China's Standardization Administration announced on Wednesday a stricter quality standard for petrol in an effort to bring down pollutant emissions from vehicles.
The higher standard marks a step forward in accelerating the use of greener fuel in the world's largest auto market, as vehicle exhausts are blamed as one major factor in worsening air conditions.
The new standard, known as "China 5," sets the sulphur content for gasoline at no more than 10 parts per million (ppm), a reduction from the fourth-phase standard of 50 ppm.
Starting on Jan. 1, 2018, only petrol of this standard will be supplied nationwide.
The announcement comes amid severe smog that has affected large parts of the country since the start of this year and led to public complaints of worsening air pollution.
Currently, the capital city Beijing is piloting the strictest petrol standard nationwide, the "Beijing 5" standard, which sets the sulfur content at no more than 10 ppm. In cities including Shanghai, Guangzhou and Shenzhen, the "China 4" standard is applied, while in most regions, the "China 3" standard (no more than 150 ppm) is still the mainstream.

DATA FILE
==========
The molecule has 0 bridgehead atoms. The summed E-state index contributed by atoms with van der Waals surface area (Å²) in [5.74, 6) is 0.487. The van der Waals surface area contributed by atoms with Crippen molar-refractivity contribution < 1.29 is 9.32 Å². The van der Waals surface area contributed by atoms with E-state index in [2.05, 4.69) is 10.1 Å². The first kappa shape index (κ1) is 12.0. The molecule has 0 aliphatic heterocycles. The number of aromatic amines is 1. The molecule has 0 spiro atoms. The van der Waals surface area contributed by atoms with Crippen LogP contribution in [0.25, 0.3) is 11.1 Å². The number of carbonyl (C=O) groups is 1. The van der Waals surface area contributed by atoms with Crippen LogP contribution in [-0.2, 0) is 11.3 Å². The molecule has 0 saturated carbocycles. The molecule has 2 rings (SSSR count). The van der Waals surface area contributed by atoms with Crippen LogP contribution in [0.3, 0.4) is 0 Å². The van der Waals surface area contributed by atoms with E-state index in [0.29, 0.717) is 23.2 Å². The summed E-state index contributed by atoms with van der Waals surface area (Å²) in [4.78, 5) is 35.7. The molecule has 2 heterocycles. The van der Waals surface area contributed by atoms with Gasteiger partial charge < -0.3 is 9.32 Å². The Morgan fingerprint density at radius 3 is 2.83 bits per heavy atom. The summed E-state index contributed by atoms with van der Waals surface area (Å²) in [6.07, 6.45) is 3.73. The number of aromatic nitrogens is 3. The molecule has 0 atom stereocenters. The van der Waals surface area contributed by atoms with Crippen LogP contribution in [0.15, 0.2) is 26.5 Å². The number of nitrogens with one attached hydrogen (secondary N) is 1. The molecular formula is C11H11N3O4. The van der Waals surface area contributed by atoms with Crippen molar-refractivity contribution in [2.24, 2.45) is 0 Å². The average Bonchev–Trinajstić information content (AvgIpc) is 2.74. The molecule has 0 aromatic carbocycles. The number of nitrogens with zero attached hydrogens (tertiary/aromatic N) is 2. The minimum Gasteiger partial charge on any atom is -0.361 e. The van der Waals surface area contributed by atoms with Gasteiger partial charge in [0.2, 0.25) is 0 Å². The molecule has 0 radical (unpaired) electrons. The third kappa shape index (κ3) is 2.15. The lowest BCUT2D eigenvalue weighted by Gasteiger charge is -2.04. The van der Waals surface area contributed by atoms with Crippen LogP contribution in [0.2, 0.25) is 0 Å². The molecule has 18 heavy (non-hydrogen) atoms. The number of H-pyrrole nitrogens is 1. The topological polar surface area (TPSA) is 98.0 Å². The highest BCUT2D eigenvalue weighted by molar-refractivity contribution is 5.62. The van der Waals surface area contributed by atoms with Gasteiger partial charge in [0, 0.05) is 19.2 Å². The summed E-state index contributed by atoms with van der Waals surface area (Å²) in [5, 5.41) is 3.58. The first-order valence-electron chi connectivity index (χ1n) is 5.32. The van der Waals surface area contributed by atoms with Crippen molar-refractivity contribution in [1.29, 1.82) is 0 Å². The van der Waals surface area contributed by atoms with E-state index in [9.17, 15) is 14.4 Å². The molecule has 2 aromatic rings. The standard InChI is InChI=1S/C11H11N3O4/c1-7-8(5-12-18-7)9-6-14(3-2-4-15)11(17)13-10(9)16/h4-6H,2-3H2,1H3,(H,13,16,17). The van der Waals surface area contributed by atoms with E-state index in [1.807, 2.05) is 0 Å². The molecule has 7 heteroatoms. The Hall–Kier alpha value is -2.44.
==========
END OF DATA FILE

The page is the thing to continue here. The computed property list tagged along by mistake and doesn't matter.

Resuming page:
According to government data, one-fifth of particulate matter smaller than 2.5 micrometers (PM2.5) in the country's air comes from vehicle emissions. The reading of PM2.5 is a major reflection of the air pollution level.
Under the new standard, the content of manganese, a harmful element for human health, will be reduced to 2 mg/L from 8 mg/L; the level of alkene content will also be reduced in order to mitigate photochemical smog.
Ding Jizhu, director of an industrial standards department under the Standardization Administration, said that the China 5 standard has been made in accordance with emission control standards in Europe.
Ding estimated the new standard will cut nitrogen oxide emissions by 300,000 metric tons annually.
The standard was issued amid the government's placing of greater emphasis on environmental protection.
The State Council, China's cabinet, released an action plan for air pollution treatment in September, setting a timetable for the progressive upgrading of fuel quality across the country through the year 2017.
Under the plan, the nation's economically developed regions, including the Yangtze River Delta and Pearl River Delta regions as well as the Beijing-Tianjin-Hebei Province region, will supply China 5 standard fuel before the end of 2015.
The action plan has also set clear targets for the reduction of airborne particulate matter in these regions.